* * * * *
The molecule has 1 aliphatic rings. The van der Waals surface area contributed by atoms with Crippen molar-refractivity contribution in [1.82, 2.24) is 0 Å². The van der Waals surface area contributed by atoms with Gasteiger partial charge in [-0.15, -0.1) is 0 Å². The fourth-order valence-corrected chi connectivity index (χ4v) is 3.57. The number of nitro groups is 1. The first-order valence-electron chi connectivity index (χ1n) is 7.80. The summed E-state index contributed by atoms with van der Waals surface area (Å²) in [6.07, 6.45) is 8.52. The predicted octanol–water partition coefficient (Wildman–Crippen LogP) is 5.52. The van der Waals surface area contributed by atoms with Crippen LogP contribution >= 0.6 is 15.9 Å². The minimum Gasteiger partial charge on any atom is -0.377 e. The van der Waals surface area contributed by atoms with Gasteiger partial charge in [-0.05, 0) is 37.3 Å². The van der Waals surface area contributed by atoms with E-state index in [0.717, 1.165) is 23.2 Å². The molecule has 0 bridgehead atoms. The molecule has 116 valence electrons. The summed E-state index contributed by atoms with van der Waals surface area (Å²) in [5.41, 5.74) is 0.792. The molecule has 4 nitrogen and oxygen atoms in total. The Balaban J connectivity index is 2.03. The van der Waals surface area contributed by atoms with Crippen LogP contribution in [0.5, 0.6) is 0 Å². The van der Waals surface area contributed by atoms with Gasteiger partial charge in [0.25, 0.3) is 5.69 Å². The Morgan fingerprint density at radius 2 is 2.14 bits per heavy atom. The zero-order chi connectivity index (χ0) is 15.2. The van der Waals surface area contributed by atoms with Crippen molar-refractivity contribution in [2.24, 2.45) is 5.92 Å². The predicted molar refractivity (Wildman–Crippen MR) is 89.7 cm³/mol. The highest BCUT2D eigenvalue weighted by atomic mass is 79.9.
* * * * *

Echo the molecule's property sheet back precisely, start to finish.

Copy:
The molecule has 1 aliphatic rings. The van der Waals surface area contributed by atoms with Crippen molar-refractivity contribution in [1.82, 2.24) is 0 Å². The van der Waals surface area contributed by atoms with Gasteiger partial charge in [-0.15, -0.1) is 0 Å². The fourth-order valence-corrected chi connectivity index (χ4v) is 3.57. The number of nitro groups is 1. The first-order valence-electron chi connectivity index (χ1n) is 7.80. The summed E-state index contributed by atoms with van der Waals surface area (Å²) in [6.07, 6.45) is 8.52. The predicted octanol–water partition coefficient (Wildman–Crippen LogP) is 5.52. The van der Waals surface area contributed by atoms with Crippen LogP contribution >= 0.6 is 15.9 Å². The minimum Gasteiger partial charge on any atom is -0.377 e. The van der Waals surface area contributed by atoms with Gasteiger partial charge in [-0.05, 0) is 37.3 Å². The van der Waals surface area contributed by atoms with E-state index in [0.717, 1.165) is 23.2 Å². The molecule has 0 bridgehead atoms. The molecule has 116 valence electrons. The summed E-state index contributed by atoms with van der Waals surface area (Å²) in [5.41, 5.74) is 0.792. The molecule has 4 nitrogen and oxygen atoms in total. The Balaban J connectivity index is 2.03. The van der Waals surface area contributed by atoms with Crippen LogP contribution in [0.5, 0.6) is 0 Å². The van der Waals surface area contributed by atoms with Gasteiger partial charge in [0.25, 0.3) is 5.69 Å². The Morgan fingerprint density at radius 2 is 2.14 bits per heavy atom. The zero-order chi connectivity index (χ0) is 15.2. The van der Waals surface area contributed by atoms with Crippen molar-refractivity contribution in [2.24, 2.45) is 5.92 Å². The predicted molar refractivity (Wildman–Crippen MR) is 89.7 cm³/mol. The highest BCUT2D eigenvalue weighted by atomic mass is 79.9.